In any event, in sending out the seacoast diaspora and the inland diaspora, humans populated the world by constantly developing the appropriate technologies to exploit the new bioregions that they came into, resulting in such massive differences in technologies as those of the Pacific Islander seafarers, those of the Inuit, and those of the nomadic horse peoples of the Mongolian steppes.

So this characteristic of most evolution happening in the information exostructure that surrounds humans appears to be at least half as old as modern humans, and plausibly as old as modern humans.

And of course, there certainly would appear to be no such thing as "disconnected humans" ... we are a social organism, evolved toward operating as a band in a territory in the neighborhood of other bands of humans.

It is not being a colony organism that can be reversed by running out of energy, but rather some level of density above the level of the nomadic territorial band. Its unlikely that the agricultural revolution will be reversed, but the fossil-fuel driven industrial revolution has only been around for a few centuries, so it is certainly unproven which elements will remain and which will be ditched. I am certainly more optimistic than Kunstler, but in terms of social evolution it is at least a fair question to pose.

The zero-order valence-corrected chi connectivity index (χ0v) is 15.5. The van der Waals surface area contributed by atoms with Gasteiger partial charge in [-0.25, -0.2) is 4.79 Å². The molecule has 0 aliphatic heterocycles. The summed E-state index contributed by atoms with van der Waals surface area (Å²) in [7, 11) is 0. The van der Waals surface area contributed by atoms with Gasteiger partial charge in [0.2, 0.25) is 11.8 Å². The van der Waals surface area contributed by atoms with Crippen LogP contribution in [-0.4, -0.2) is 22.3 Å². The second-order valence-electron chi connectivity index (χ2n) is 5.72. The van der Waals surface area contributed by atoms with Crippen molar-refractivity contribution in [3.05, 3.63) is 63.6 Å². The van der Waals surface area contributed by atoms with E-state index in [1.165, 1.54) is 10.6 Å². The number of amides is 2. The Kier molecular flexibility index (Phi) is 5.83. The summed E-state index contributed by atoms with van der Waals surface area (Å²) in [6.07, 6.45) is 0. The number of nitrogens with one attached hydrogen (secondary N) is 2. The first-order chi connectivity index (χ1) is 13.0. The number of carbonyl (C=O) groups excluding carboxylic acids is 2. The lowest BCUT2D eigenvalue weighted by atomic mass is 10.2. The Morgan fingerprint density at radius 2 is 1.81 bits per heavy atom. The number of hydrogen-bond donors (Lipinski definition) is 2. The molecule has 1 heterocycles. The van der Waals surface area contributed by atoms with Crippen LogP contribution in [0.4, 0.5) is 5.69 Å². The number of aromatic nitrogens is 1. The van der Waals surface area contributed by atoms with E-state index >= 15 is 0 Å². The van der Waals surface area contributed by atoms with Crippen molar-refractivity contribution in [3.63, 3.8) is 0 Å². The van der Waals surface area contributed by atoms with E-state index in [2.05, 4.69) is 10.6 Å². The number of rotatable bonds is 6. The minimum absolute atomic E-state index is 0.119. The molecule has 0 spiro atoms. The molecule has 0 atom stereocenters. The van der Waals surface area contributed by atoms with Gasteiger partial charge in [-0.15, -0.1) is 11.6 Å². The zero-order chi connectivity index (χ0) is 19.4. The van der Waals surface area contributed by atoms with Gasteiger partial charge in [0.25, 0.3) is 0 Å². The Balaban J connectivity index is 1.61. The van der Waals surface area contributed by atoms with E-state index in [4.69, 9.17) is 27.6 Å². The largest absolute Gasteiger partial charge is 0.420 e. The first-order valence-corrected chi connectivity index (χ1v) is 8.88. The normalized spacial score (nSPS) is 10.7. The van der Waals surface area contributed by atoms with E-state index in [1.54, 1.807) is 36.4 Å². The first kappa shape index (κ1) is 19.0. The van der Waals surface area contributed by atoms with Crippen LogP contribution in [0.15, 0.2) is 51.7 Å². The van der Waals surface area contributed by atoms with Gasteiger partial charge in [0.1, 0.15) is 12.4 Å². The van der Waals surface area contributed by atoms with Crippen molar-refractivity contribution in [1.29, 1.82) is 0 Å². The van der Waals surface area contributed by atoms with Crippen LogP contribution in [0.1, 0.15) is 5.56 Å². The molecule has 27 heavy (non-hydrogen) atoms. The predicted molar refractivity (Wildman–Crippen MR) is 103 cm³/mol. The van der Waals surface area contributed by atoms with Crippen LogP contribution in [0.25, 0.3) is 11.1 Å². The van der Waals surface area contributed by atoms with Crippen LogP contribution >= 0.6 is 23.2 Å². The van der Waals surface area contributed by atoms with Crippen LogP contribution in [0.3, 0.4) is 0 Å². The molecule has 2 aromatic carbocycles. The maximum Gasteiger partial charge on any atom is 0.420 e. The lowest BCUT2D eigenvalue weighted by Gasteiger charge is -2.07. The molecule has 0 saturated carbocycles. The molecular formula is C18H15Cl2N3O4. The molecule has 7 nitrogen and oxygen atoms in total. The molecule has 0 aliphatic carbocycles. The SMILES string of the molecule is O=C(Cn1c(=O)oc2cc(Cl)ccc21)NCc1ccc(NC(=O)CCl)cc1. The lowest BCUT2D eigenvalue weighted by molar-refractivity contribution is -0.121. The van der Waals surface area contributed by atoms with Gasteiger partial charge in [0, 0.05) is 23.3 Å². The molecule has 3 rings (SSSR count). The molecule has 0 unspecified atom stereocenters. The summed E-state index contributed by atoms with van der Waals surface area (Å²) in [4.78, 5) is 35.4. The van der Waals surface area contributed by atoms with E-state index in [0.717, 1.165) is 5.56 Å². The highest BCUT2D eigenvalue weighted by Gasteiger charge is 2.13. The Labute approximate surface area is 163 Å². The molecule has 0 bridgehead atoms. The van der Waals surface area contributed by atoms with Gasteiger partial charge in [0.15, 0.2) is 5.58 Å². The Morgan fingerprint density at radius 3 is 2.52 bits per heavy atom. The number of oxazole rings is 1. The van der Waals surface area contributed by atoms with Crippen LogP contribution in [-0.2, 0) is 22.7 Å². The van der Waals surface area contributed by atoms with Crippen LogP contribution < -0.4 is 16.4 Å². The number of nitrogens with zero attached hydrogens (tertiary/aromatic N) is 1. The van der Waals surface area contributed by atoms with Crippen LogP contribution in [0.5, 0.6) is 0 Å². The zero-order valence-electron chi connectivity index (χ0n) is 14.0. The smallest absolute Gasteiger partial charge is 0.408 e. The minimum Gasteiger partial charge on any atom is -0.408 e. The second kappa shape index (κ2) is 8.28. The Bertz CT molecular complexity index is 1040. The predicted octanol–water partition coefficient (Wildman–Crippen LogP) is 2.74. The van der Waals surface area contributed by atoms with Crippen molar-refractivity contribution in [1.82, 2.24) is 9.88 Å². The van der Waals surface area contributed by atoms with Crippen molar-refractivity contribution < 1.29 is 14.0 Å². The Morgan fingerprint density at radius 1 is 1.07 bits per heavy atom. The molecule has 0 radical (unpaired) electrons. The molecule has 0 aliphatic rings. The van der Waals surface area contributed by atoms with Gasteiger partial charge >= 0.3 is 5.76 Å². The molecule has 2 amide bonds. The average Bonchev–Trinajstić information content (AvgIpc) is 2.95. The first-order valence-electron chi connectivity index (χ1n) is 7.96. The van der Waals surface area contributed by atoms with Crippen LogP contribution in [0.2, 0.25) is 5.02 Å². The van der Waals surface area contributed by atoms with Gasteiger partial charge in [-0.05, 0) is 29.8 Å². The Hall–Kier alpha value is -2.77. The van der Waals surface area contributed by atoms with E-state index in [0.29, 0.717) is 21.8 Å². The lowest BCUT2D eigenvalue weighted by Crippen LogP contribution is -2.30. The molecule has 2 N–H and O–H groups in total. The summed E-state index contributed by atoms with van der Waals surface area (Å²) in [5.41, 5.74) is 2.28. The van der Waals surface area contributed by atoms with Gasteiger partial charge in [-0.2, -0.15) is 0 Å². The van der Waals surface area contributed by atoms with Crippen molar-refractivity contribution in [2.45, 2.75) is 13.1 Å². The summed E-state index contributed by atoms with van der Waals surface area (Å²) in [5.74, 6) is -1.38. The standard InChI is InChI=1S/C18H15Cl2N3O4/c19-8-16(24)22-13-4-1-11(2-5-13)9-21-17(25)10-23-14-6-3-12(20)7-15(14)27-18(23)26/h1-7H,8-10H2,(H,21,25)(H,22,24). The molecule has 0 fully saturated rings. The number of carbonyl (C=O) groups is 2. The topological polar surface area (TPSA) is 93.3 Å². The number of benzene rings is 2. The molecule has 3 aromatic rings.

(Note: The Journey of Man entry in Wikipedia is fairly weak ... it seems anyone with some expertise and who has worked through it could improve the entry.)

I've been accused of being a Marxist, yet while Harpo's my favourite, it's Groucho I'm always quoting. Odd, that.

by BruceMcF (agila61 at netscape dot net) on Thu Oct 11th, 2007 at 10:37:21 AM EST